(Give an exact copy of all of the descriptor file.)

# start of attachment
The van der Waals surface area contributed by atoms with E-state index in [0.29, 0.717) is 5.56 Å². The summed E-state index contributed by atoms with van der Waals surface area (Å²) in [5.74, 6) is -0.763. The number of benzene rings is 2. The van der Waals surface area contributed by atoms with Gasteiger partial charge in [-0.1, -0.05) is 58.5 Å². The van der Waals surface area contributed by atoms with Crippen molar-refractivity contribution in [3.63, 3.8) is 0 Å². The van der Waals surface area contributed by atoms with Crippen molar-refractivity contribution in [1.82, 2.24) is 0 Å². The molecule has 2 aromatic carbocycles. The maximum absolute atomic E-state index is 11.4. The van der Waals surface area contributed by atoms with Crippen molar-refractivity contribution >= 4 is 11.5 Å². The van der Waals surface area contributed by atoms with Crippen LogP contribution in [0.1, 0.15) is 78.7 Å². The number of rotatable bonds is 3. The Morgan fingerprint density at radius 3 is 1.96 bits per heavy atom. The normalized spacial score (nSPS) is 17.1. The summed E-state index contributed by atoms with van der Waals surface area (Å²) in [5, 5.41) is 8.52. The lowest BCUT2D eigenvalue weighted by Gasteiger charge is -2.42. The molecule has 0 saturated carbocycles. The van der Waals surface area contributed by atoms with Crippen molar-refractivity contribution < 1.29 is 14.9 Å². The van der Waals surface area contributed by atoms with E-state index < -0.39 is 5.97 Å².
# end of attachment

The van der Waals surface area contributed by atoms with E-state index in [0.29, 0.717) is 5.56 Å². The summed E-state index contributed by atoms with van der Waals surface area (Å²) in [5.74, 6) is -0.763. The number of benzene rings is 2. The van der Waals surface area contributed by atoms with Gasteiger partial charge in [-0.1, -0.05) is 58.5 Å². The van der Waals surface area contributed by atoms with Crippen molar-refractivity contribution in [3.63, 3.8) is 0 Å². The van der Waals surface area contributed by atoms with Crippen molar-refractivity contribution in [1.82, 2.24) is 0 Å². The molecule has 2 aromatic carbocycles. The maximum absolute atomic E-state index is 11.4. The van der Waals surface area contributed by atoms with Crippen molar-refractivity contribution >= 4 is 11.5 Å². The van der Waals surface area contributed by atoms with Crippen LogP contribution in [0.1, 0.15) is 78.7 Å². The number of rotatable bonds is 3. The Morgan fingerprint density at radius 3 is 1.96 bits per heavy atom. The normalized spacial score (nSPS) is 17.1. The summed E-state index contributed by atoms with van der Waals surface area (Å²) in [5, 5.41) is 8.52. The lowest BCUT2D eigenvalue weighted by Gasteiger charge is -2.42. The molecule has 0 saturated carbocycles. The van der Waals surface area contributed by atoms with Crippen molar-refractivity contribution < 1.29 is 14.9 Å². The van der Waals surface area contributed by atoms with E-state index < -0.39 is 5.97 Å².